7 AM – preheat the oven

Turn the oven on at about 250 degrees Celsius. Place a roasting tray at the bottom of the oven and a steel baking sheet (or pizza stone) on the middle shelf. The roasting tray will be used to create steam just before and during the start of the bake. A few minutes before you are ready to put your dough in the oven, pour a cup of water into the heated roasting tray and close the oven. This will create the steam that will help to give the bread a nice crust and color.

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Roasting tray to the left and baking sheet/pizza stone to the right.

8/8:30 AM – bake

Take the heated baking sheet out of the oven and place some baking paper on top of it, enough so that the dough fits and has room to slightly expand. You can also lightly flour the surface of the baking paper. Then carefully turn your dough out onto the baking paper from the proofing basket. Once in place, you will need to ‘score’ your loaf. This is essentially cutting a line, or multiple lines, along your loaf so that it doesn’t break open in random areas while rising in the oven. The best option here is to use a razor blade. You want to cut about half an inch in depth. I usually do one long score for a batard, or some circular scores for a boule. You can be as creative as you wish. Once you have scored your loaf, pour half a cup of water into the oven as previously mentioned. Give it a few minutes and then place your baking sheet on the middle shelf. Try not to open the oven during the first 20 minutes. After about 20 minutes, turn the heat down to about 220 degrees and take a look to see how its progressing. It should take between 35 and 50 minutes for the bread to be ready. It very much depends on the heat and quality of your oven. After the 35 minute mark, I would be checking the bread pretty regularly to make sure it is not turning too black on top. If you think its ready, take it out of the oven and place it onto cooling racks (a rack from the oven). Tap the bottom with your finger. If it is hollow and slightly hard then that’s a good sign that its nicely ready. If it is soft at the bottom, pop it back in the oven for another few minutes.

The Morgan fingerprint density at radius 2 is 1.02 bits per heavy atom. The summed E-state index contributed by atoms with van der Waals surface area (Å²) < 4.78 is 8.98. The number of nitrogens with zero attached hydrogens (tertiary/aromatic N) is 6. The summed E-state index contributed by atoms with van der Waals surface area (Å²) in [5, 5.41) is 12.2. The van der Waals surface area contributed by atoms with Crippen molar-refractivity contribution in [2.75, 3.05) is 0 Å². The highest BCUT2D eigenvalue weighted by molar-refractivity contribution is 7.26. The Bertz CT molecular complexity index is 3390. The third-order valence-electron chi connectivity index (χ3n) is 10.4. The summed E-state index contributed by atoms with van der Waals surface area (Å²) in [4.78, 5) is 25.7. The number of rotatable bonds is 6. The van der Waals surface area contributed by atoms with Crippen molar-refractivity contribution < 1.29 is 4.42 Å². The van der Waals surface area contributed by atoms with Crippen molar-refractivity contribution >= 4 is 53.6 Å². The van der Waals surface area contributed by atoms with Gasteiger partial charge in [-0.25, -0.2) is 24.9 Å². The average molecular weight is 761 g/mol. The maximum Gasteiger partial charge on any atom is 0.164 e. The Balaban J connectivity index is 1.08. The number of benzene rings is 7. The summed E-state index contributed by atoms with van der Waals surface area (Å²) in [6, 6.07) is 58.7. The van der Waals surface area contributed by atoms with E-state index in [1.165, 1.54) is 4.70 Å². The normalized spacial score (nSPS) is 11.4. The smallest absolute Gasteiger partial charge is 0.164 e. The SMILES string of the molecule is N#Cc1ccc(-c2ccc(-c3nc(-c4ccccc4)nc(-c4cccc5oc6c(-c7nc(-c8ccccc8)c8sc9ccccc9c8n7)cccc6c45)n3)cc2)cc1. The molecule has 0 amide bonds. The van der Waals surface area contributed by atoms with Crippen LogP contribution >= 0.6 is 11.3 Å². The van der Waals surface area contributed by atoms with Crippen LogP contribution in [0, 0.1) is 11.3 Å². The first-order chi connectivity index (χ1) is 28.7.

Best to leave it cool on the rack for about 30 minutes before cutting into it. Hope you enjoy 😊